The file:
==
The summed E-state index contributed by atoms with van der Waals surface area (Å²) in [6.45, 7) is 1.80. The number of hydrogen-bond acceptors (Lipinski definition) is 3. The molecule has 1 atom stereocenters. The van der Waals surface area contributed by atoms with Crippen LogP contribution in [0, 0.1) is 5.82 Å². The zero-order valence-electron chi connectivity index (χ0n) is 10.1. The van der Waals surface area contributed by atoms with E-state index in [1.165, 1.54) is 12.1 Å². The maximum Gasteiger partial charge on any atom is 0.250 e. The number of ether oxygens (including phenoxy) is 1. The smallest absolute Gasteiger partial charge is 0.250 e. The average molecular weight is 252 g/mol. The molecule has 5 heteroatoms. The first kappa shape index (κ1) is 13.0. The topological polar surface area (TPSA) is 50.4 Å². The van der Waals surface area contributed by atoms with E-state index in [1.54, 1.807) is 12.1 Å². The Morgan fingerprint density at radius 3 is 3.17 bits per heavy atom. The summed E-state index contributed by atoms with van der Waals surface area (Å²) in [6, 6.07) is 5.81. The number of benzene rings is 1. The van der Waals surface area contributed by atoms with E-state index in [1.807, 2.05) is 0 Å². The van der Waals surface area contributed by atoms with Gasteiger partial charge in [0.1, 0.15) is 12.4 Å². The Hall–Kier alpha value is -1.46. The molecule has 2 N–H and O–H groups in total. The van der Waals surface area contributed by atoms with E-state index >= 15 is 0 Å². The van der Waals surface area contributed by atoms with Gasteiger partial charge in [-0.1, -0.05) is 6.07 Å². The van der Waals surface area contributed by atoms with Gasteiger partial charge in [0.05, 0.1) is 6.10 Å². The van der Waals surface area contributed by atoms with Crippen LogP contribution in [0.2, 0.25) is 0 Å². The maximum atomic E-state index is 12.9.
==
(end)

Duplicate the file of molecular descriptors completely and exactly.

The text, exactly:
The summed E-state index contributed by atoms with van der Waals surface area (Å²) in [6.45, 7) is 1.80. The number of hydrogen-bond acceptors (Lipinski definition) is 3. The molecule has 1 atom stereocenters. The van der Waals surface area contributed by atoms with Crippen LogP contribution in [0, 0.1) is 5.82 Å². The zero-order valence-electron chi connectivity index (χ0n) is 10.1. The van der Waals surface area contributed by atoms with E-state index in [1.165, 1.54) is 12.1 Å². The maximum Gasteiger partial charge on any atom is 0.250 e. The number of ether oxygens (including phenoxy) is 1. The smallest absolute Gasteiger partial charge is 0.250 e. The average molecular weight is 252 g/mol. The molecule has 5 heteroatoms. The first kappa shape index (κ1) is 13.0. The topological polar surface area (TPSA) is 50.4 Å². The van der Waals surface area contributed by atoms with E-state index in [1.54, 1.807) is 12.1 Å². The Morgan fingerprint density at radius 3 is 3.17 bits per heavy atom. The summed E-state index contributed by atoms with van der Waals surface area (Å²) in [6, 6.07) is 5.81. The number of benzene rings is 1. The van der Waals surface area contributed by atoms with E-state index in [1.807, 2.05) is 0 Å². The van der Waals surface area contributed by atoms with Gasteiger partial charge in [0.1, 0.15) is 12.4 Å². The Hall–Kier alpha value is -1.46. The molecule has 2 N–H and O–H groups in total. The van der Waals surface area contributed by atoms with E-state index >= 15 is 0 Å². The van der Waals surface area contributed by atoms with Gasteiger partial charge in [-0.1, -0.05) is 6.07 Å². The van der Waals surface area contributed by atoms with Gasteiger partial charge in [0.05, 0.1) is 6.10 Å². The van der Waals surface area contributed by atoms with Crippen LogP contribution in [0.2, 0.25) is 0 Å². The maximum atomic E-state index is 12.9.